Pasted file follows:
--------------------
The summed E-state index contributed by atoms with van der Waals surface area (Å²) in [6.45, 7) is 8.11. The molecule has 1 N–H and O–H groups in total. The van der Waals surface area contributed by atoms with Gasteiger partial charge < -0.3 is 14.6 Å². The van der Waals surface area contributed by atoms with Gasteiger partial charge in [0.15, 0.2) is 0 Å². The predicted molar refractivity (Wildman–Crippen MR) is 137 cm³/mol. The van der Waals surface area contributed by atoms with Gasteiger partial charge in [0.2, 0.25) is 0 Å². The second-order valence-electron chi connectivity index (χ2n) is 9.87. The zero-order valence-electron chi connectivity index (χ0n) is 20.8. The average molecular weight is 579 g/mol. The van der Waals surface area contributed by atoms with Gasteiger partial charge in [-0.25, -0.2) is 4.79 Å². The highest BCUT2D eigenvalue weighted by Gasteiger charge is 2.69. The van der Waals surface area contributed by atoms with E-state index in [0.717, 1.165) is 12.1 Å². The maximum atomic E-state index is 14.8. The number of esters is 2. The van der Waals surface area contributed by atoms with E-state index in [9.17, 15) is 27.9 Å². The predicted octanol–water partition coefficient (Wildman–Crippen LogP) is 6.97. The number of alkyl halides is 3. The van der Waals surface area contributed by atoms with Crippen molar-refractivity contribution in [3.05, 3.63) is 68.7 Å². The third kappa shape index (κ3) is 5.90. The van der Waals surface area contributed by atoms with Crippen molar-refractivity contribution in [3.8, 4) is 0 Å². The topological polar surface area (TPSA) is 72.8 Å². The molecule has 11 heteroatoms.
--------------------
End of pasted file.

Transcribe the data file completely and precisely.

The summed E-state index contributed by atoms with van der Waals surface area (Å²) in [6.45, 7) is 8.11. The molecule has 1 N–H and O–H groups in total. The van der Waals surface area contributed by atoms with Gasteiger partial charge < -0.3 is 14.6 Å². The van der Waals surface area contributed by atoms with Gasteiger partial charge in [0.15, 0.2) is 0 Å². The predicted molar refractivity (Wildman–Crippen MR) is 137 cm³/mol. The van der Waals surface area contributed by atoms with Gasteiger partial charge in [0.2, 0.25) is 0 Å². The second-order valence-electron chi connectivity index (χ2n) is 9.87. The zero-order valence-electron chi connectivity index (χ0n) is 20.8. The average molecular weight is 579 g/mol. The van der Waals surface area contributed by atoms with Gasteiger partial charge in [-0.25, -0.2) is 4.79 Å². The highest BCUT2D eigenvalue weighted by Gasteiger charge is 2.69. The van der Waals surface area contributed by atoms with E-state index in [0.717, 1.165) is 12.1 Å². The maximum atomic E-state index is 14.8. The number of esters is 2. The van der Waals surface area contributed by atoms with E-state index in [9.17, 15) is 27.9 Å². The predicted octanol–water partition coefficient (Wildman–Crippen LogP) is 6.97. The number of alkyl halides is 3. The van der Waals surface area contributed by atoms with Crippen molar-refractivity contribution in [3.05, 3.63) is 68.7 Å². The third kappa shape index (κ3) is 5.90. The van der Waals surface area contributed by atoms with Crippen molar-refractivity contribution in [3.8, 4) is 0 Å². The topological polar surface area (TPSA) is 72.8 Å². The molecule has 11 heteroatoms.